When a divorce application or an application for dissolution of Civil partnership is made, the application gives rise to the right of either party to the proceedings to apply for the financial issues arising from the breakdown.
The court will consider claims in respect of capital (including property, pensions and income).
In order to consider the possible ways to resolve the financial issues and to see what claims either party may have, it is necessary to have full information regarding what is involved in all areas of the couples’ finances. This is most often achieved by both the parties producing documents that evidence all the financial matters involved jointly and separately.
For many separating couples their difficulty is that the income which supported one household has then to support two households. This means that there can be a deficiency and the difficulty is that there is not enough to go around. With the capital, this is most likely to be the money which is equity in the family home (the amount which the couple would have as cash if the house were sold and any mortgage and costs of the sale paid off). Again, that money which went to providing one home may well be very stretched if it is then used for providing two homes.
As far as the court is concerned the first step in the process is to see what money there is. Thereafter the process involves looking at meeting the needs of the adults and any children.
In addition to the capital, most often in bricks and mortar, the other main assets of main couples are their pension or pensions. These also form family assets and the court can make orders taking money out of one person’s pension pot to pay to the other party.
The court can also consider whether, in certain circumstances, one of the parties should continue to pay monthly payments to the other. This rarely arises in modern times and the court has an obligation to consider in each case whether the payments can and should cease. Such payments are known as spousal maintenance and often the outcome requires that there are no such maintenance payments to be made going forward. The court is always keen to ensure that both the couple move forward independent from the other.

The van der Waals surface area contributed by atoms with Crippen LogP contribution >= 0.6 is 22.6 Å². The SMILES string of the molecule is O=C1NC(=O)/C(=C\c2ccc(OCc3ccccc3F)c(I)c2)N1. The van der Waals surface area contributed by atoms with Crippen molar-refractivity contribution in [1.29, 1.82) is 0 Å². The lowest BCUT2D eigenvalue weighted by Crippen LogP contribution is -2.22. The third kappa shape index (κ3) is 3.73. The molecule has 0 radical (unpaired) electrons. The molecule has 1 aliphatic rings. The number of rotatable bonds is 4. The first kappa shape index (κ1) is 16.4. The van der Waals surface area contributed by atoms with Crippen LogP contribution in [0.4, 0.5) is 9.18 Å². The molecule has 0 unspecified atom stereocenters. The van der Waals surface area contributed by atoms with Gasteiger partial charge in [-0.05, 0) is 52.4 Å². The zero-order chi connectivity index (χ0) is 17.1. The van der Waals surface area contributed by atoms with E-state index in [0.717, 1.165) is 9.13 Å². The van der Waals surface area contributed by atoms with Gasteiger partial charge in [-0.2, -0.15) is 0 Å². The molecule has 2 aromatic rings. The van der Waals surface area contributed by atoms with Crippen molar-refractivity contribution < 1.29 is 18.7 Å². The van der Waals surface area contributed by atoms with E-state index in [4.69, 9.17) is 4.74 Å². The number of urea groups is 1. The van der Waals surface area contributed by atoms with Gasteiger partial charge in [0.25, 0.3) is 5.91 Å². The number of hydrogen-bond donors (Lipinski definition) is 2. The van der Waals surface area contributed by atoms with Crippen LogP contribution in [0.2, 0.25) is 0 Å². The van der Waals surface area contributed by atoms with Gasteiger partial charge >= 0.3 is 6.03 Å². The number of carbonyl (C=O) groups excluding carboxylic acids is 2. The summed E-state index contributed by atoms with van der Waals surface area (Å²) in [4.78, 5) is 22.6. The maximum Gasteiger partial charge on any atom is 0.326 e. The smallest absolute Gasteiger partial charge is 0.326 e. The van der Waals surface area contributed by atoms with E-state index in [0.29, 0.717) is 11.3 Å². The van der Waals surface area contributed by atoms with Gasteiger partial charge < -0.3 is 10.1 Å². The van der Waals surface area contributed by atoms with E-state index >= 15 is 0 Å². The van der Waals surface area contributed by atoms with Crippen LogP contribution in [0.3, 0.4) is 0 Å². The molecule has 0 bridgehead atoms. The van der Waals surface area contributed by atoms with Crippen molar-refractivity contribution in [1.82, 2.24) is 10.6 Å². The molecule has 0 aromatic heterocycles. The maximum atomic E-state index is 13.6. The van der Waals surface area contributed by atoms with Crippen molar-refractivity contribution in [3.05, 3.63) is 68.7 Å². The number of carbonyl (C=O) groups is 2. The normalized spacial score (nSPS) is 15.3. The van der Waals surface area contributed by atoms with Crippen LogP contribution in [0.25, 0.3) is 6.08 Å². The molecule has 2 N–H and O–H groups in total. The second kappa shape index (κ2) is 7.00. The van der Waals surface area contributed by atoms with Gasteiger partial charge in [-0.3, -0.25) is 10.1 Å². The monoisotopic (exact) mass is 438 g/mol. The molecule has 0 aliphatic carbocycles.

The consideration of finances on divorce or dissolution of marriage is one of the most complex areas of the law. Unfortunately, there is no set formula and it is not possible to put numbers into an equation and get the right answer. The court has jurisdiction to deal with matters and judges are given the flexibility to deal with matters at their discretion based upon what they consider is just and equitable in the circumstances. Every case is decided on its facts and most cases have the potential of very different outcomes depending on the judge.
The court is obliged to consider the following matters in respect of the claims for financial issues on divorce to be settled:-
- the income, earning capacity, property and other financial resources which each of the parties to the marriage has or is likely to have in the foreseeable future, including in the case of earning capacity any increase in that capacity which it would in the opinion of the court be reasonable to expect a party to the marriage to take steps to acquire;
- the financial needs, obligations and responsibilities which each of the parties to the marriage has or is likely to have in the foreseeable future;
- the standard of living enjoyed by the family before the breakdown of the marriage;
- the age of each party to the marriage and the duration of the marriage;
- any physical or mental disability of either of the parties to the marriage;
- the contributions which each of the parties has made or is likely in the foreseeable future to make to the welfare of the family, including any contribution by looking after the home or caring for the family;
- the conduct of each of the parties, if that conduct is such that it would in the opinion of the court be inequitable to disregard it;
- in the case of proceedings for divorce or nullity of marriage, the value to each of the parties to the marriage of any benefit which, by reason of the dissolution or annulment of the marriage, that party will lose the chance of acquiring.
Whilst the court can be asked to make a decision and conclude the outcome for the couple going forward it usually wise for the couple to find a resolution to these matters between themselves as if the court makes a decision it might be an outcome which neither of them likes or want.
The emphasis in these matters is always to encourage the parties to agree and settle how things can and should be dealt with. This can be by direct discussions, via mediation, through solicitor negotiations or within court proceedings. However, once an agreement has been reached it is ALWAYS necessary to obtain an order which reflects that agreement and formalizes the same. The order will also deal conclusively with the claims which the parties have against each other and ensure that there is an end to their respective obligations.